In linear path analysis direct effects, which are the corresponding regression coefficients, and indirect effects; i.e., those acting through an intermediate variable W, in the pathway XWZ, can be examined. Indirect effects can be calculated by multiplying the corresponding direct effects. For example, indirect effect of X on Z in the pathway XWZ is product of direct effect of X on W and direct effect of W on Z. The p-value for testing the indirect effects can be found using the Intersection Union Test (IUT) [24]. Total effects are defined as the sum of direct and all possible indirect effects.

In this study not all of the variables of interest can be causally ordered in a unidirectional fashion. Sets of variables, however, can be ordered. Thus, we use multivariate linear path modeling, which requires only partial ordering; i.e., an ordering of sets of variables. The models then involve multivariate regression models in place of the univariate regression models associated with the classical path analysis. In the multivariate setting causal ordering is not necessary within each set of variables and the errors in the model for those variables are not required to be independent. In this application we assume the following causal ordering.

The causal ordering in the multivarite path model for calcium regulation
age z-eGFR z-calcidiol ( calcitriol surogate ) z-albumina z-Ca + + z-PTH z-PO4 ln(Y)

Considering age as the exogenous variable and ln(Y) as the endpoint endogenous variable, we assume the following casual ordering of the variables, illustrated above. Note that we do not assume any causal ordering between z-eGFR, z-albumin and z-calcidiol, thus making our problem one that is conducive to MLPM.

The assumption of casual ordering of variables, illustrated above, is based on the review of the literature presented above. Low eGFR, low calcitriol and low albumin can be manifestations of underlying kidney damage. Calcitriol has effects on calcium levels in the bloodstream. Low calcitriol inhibits absorption of calcium more than phosphate from the intestines, while resorption from the bone is equal, thus contributing to high serum phosphate levels. Low calcium induces high PTH, which causes calcium and phosphate resorption from bone. This bone resoption raises calcium to its proper level while raising phosphate above its desired level.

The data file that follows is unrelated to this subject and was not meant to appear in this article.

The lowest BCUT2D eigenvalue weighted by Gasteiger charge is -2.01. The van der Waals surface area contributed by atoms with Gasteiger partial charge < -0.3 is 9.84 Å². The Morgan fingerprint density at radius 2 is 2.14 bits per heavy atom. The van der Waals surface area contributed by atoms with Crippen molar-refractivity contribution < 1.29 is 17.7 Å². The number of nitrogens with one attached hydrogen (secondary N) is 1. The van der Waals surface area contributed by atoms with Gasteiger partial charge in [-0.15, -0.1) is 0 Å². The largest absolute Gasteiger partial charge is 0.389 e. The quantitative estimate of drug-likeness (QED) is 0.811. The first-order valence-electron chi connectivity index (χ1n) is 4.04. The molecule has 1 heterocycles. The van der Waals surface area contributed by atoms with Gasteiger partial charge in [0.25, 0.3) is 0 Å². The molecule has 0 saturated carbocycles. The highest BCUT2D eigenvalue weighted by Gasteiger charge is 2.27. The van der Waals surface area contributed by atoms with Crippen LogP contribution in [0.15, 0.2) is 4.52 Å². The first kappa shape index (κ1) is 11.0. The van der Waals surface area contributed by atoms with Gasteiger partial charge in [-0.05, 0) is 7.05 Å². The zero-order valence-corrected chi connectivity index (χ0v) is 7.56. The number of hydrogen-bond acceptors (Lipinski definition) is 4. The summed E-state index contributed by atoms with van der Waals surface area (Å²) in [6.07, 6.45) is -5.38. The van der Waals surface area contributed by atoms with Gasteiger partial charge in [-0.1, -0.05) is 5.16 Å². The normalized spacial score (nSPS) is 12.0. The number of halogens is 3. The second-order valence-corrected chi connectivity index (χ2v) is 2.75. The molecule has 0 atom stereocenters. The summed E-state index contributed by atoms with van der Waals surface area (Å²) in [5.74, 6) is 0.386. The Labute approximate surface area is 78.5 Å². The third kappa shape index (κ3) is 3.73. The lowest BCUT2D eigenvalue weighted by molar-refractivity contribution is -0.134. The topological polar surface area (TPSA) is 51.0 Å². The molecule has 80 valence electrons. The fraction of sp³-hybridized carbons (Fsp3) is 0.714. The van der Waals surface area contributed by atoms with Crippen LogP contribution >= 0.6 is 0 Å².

Estimation of the multivariate path model parameters is achieved by the ordinary least square method [24, 25] applied separately to each model (univariate or multivariate, as appropriate) for all variables except ln(Y) = ln(WTH-21). For ln(Y) and associated censored regression model, ordinary least square estimation of the parameters would produce biased estimators. So, we used PROC LIFEREG, in SAS software [19], which estimates the parameters using maximum likelihood estimation for regression of the lab tests on ln(Y), assuming a Weibull distribution for Y.

For the measures of goodness of fit, in the simple linear regression models, we used the squared coefficient of multiple determination, R 2, to measure the predictivity of the model outcome variable in terms of explained variability of the dependent variable [25]. We note that for the censored regression model, R 2can not be calculated due to censoring. So for the measure of explained variation by this model, we used the Kent and O’Quigley [26] product-moment correlation coefficient R PM 2 to measure the strength of relationship of ln(Y) with the covariates, in total. For the Censored regression model given by l n(Y)=μ+γ Z+σ.ε, we have
R PM 2 = Var ( γ Z ) Var ( γ Z ) + σ 2 σ ε 2
where σ is the scale parameter and σ ε 2 = π 2 / 6 1 . 645 is the variance of error term in the Weibull model. This quantity was estimated by
R ̂ PM 2 = Sample variance ( γ ̂ Z ) Sample variance ( γ ̂ Z ) + σ ̂ 2 σ ε 2 ,

where γ ̂ and σ ̂ are the MLE’s of γ and σ from the Weibull regression analysis.

Results

Statistic calculations were performed using the SAS software. For the sample of 284 patients, the mean age was 66.3 years with standard deviation 12.8 (range = (21, 90) years). There were 34 patients in stage 5 (kidney failure with eGFR ≤15), 85 patients in stage 4 (kidney damage with severely low eGFR 16-29), and 165 patients in stage 3 (kidney damage with moderately low eGFR 30-60).

There were 70 individual with no hospitalization out of the 284 patients in our study and, hence, had censored observation. From the 214 individuals with hospitalization only 137 patients had a complete set of observed lab tests prior to the next hospitalization and 77 patients had a complete set of observed lab tests only after the last hospitalization. We had 147 (70 + 77) right censored values out of the 284 observations.

Results of path modeling